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Planning Can Do Wonders for the Health of Fitness, Wellness Sessions

August 06, 1988|CHARLES BUCHER | Charles A. Bucher is a professor at the University of Nevada, Las Vegas, and a executive director of the National Fitness Leaders Assn., consultant to the President's Council on Physical Fitness and Sports and the National Fitness Foundation

You have been invited to plan a session on health, physical fitness or wellness as part of an educational program. The organization sponsoring the program recognizes that these topics are important to their membership. They know that increasing their membership's fitness consciousness can help increase productivity, improve quality of life and cut down on the cost of health care.

The support of top management is important. Such companies as Tenneco Inc. point out that executives and employees practice good health and fitness habits when they realize health is important to management. Don Kendall, former head of Pepsico, for example, exercised every day near his office in Westchester County, N.Y. Other executives and personnel were thereby motivated.

As part of the pre-planning for a meeting, it is important to determine the goals and objectives one hopes to accomplish. The initial goal should be to develop awareness and change behavior so that life styles include sound health practices.

Lauve Metcalfe, director of health and fitness programming for Campbell Soup's Institute for Health says, "Awareness means that people understand that the way to enhance their health and fitness is through choices, i.e., to become aware of the need to select healthy versus destructive choices."

How can we make people aware of the need for healthy choices and life style? The methods used should be geared to the needs and interests of the audience. Presentations should relate to them personally. In order to do this, some organizations prepare a brief questionnaire to be completed by people planning to attending the meeting.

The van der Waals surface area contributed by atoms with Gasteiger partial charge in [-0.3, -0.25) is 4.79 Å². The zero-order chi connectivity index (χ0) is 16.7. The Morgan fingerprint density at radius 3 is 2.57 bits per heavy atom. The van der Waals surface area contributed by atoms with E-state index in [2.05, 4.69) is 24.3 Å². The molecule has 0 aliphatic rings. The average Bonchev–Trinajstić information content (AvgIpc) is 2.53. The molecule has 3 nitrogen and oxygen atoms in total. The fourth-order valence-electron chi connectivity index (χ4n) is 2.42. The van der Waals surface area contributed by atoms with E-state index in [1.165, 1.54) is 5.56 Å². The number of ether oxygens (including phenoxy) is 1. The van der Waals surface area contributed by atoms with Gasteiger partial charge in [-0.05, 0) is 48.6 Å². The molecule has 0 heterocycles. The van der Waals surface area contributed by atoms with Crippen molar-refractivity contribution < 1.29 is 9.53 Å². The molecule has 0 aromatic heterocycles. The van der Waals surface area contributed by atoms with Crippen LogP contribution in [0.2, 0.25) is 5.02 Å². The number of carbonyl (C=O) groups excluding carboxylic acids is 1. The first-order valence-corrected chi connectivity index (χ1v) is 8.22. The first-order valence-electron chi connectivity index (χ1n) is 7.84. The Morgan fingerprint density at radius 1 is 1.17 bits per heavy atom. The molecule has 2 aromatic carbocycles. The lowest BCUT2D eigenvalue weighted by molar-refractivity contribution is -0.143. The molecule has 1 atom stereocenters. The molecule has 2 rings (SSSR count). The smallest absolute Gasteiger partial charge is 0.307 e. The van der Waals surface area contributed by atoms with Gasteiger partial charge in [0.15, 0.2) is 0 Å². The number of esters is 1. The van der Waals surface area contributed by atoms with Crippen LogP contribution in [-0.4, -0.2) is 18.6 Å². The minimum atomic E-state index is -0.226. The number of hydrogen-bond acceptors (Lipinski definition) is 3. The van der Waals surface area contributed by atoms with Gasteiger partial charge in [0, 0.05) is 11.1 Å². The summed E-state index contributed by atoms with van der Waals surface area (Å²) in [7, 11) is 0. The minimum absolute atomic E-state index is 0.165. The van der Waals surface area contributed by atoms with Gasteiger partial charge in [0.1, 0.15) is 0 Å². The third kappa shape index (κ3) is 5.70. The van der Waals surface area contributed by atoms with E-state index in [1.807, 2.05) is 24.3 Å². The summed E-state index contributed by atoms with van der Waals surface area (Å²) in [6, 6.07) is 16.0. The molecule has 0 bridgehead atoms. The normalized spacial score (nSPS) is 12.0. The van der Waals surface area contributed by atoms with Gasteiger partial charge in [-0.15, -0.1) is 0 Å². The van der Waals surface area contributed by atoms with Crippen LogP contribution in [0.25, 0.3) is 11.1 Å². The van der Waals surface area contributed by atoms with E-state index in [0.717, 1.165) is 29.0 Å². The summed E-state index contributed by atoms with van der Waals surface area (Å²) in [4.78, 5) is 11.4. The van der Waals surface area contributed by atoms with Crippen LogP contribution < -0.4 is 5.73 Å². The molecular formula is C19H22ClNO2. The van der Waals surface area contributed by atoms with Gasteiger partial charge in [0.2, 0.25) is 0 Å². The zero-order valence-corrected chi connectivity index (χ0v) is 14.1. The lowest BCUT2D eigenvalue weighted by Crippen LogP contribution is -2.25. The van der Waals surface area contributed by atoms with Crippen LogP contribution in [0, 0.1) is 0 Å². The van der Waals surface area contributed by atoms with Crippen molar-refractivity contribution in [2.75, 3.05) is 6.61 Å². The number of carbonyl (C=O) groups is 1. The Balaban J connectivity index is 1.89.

Sample questions reveal what each individual is doing to be physically fit:

- When participating in fitness, what is the duration of your participation? (1) Less than 10 minutes; (2) Between 10 and 30 minutes; (3) More than 30 minutes.

- How would you classify your flexibility? (1) Poor; (2) Adequate; (3) Good; (4) Very good.

Some organizations use such instruments as a "health risk appraisal," a questionnaire designed to provide a group profile. One appraisal form, developed by the Public Health Service, is designed to determine what a person is doing to stay healthy. It covers such factors as cigarette smoking, alcohol and drugs, eating habits, exercise, stress control and safety.

Participants score themselves numerically. There are also sections on "what your score means to you" and what can be done to get a better score.

There are many such inventories, tests and instruments that can be completed in a few moments and will help to identify some of the health risk factors of the group being targeted.

Using a questionnaire, health risk appraisal or other instrument helps participants become aware of their own health and fitness and provides valuable information for program planning.

In addition to the questionnaire technique, a discussion of pertinent topics in the news, such as cholesterol or weight control, might also be valuable. The idea is to arouse curiosity and make people aware that they have a responsibility to something about their own health and fitness.

Meeting planners interested in health and fitness should also survey the resources that are available at the conference or meeting site. Some hotels have excellent fitness rooms, outdoor tracks and swimming pools that are available to those attending a conference. This should be publicized. It probably would also be wise to plan for the efficient use of professionals and volunteers to carry out the program.

Some activities that meeting planners have found successful are:

- 5-kilometer or 2-mile runs or run-walks (early morning, lunchtime, early evenings).

- Fitness breaks in which the audience becomes participants performing various physical exercises.

- Simple ways to estimate body fat.

- Tests: blood pressure, weight, etc.

- Diet analyzer, in relation to nutritional requirements.

- Hands-on learning sessions. Instead of talking about stretching, have stretching breaks.

- Movies, films, cassettes on selected health, fitness and wellness topics.

- Mini-sessions on such topics as smoking cessation, weight control, stress management, aerobics and nutrition (based on needs and interest surveys).

These mini-sessions should be organized and planned so participants go away with information they can incorporate into their own life styles.

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